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Authorities believe missing Northern California girl is dead

Santa Clara County sheriff announces the arrest of a suspect in Sierra LaMar's slaying. She says there is 'direct' evidence the Morgan Hill girl, 15, is dead.

May 23, 2012|By Kate Mather, Los Angeles Times
  • An undated photo shows 15-year-old Sierra LaMar of Morgan Hill, Calif. She disappeared more than two months ago.
An undated photo shows 15-year-old Sierra LaMar of Morgan Hill, Calif.… (Ben Margot, Associated…)

Investigators don't know where 15-year-old Sierra LaMar is, but they are almost certain she is dead.

For more than two months, the high school cheerleader's family has been holding out hope. They have organized repeated searches of the Northern California neighborhood where she disappeared and made numerous public appeals for help.

On Tuesday, even as authorities announced the arrest of a 21-year-old suspect on suspicion of murder, Marlene LaMar vowed not to stop looking for her daughter.

"Her body hasn't been found," Marlene LaMar said at a news conference, her voice breaking. "I believe there was a reason she wasn't found. We're not giving up on that."

But Santa Clara County Sheriff Laurie Smith said there was "direct and circumstantial" evidence that led investigators to believe that Antolin Garcia-Torres, 21, kidnapped and killed the Morgan Hill girl, who disappeared in March on her way to school.

Investigators think Garcia-Torres, a Morgan Hill resident, picked Sierra at random.

"We believe this is the worst kind of crime: a stranger abduction of a young girl," Smith said at Sheriff's Department headquarters in San Jose.

Investigators found the teenager's cellphone March 17, the day after she was last seen walking to her bus stop. The next day, they found a Juicy bag with her clothes folded neatly inside.

DNA was found on the items in the bag, Smith said. After receiving lab results March 28, Smith said, investigators identified Garcia-Torres — already in the system for a previous arrest — as their suspect and began around-the-clock surveillance.

"We needed additional information," Smith said. "We were hoping he would lead us to where Sierra was."

Smith did not elaborate on why detectives made the arrest Monday night at a Morgan Hill Safeway grocery store except to say that "public safety was our primary concern."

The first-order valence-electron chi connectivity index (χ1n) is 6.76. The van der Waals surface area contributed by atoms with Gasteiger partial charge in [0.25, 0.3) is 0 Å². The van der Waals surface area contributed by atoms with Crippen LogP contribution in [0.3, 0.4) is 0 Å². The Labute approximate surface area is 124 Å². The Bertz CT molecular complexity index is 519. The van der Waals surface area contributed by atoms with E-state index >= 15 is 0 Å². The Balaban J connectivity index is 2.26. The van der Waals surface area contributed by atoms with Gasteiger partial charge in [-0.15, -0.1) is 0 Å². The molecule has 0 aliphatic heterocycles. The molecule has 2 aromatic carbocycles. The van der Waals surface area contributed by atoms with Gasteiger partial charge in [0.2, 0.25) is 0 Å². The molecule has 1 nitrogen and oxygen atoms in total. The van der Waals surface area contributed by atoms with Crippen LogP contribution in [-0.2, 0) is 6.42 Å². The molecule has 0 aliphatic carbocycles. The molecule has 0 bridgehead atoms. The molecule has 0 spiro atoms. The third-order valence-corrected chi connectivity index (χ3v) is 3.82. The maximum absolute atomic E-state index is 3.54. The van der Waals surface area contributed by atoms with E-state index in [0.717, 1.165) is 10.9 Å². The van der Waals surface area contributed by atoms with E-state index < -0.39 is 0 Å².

"Even though we had been surveilling him, surveillance is not perfect," she said. "We wanted to make sure this did not happen again."

After officials recovered Garcia-Torres' red Volkswagen Jetta, they found additional evidence linking him to Sierra, Smith said. She declined to elaborate on the evidence but said it did not include blood.

The DNA also connected Garcia-Torres to a March 2009 assault in Morgan Hill, Smith said. She did not disclose the specifics of that incident.

Garcia-Torres, who was previously convicted on a misdemeanor charge of interfering with a police officer, was also arrested but not prosecuted in connection with a felony assault. Smith said that the assault was not sexual, but that the arrest resulted in Garcia-Torres' inclusion in the DNA database used to identify him as a suspect.

Garcia-Torres' sister told the San Jose Mercury News, "It's not him."

"I honestly feel they don't have enough evidence to convict him," 26-year-old Lucero Garcia said.

Garcia said her brother is married with a young daughter. His wife is three months pregnant.

"It feels like we're in a movie right now," she said. "An unfair movie."

Several details are still not known about Sierra's disappearance, Smith said, including where her body is, how she was killed or when.

Other suspects were identified and watched during the investigation, Smith said, but detectives believe Garcia-Torres acted alone.

Although neither a weapon nor a body has been found, Smith said, investigators have "strong facts" indicating that Sierra was murdered.

"These are very, very difficult cases to prosecute, a homicide when you have not found a victim," she said. "But it has been done."

Marlene LaMar begged her daughter's suspected killer to "say where she is."

"Please, please give the information that you have to lead us to Sierra to help end this nightmare," she said.

kate.mather@latimes.com

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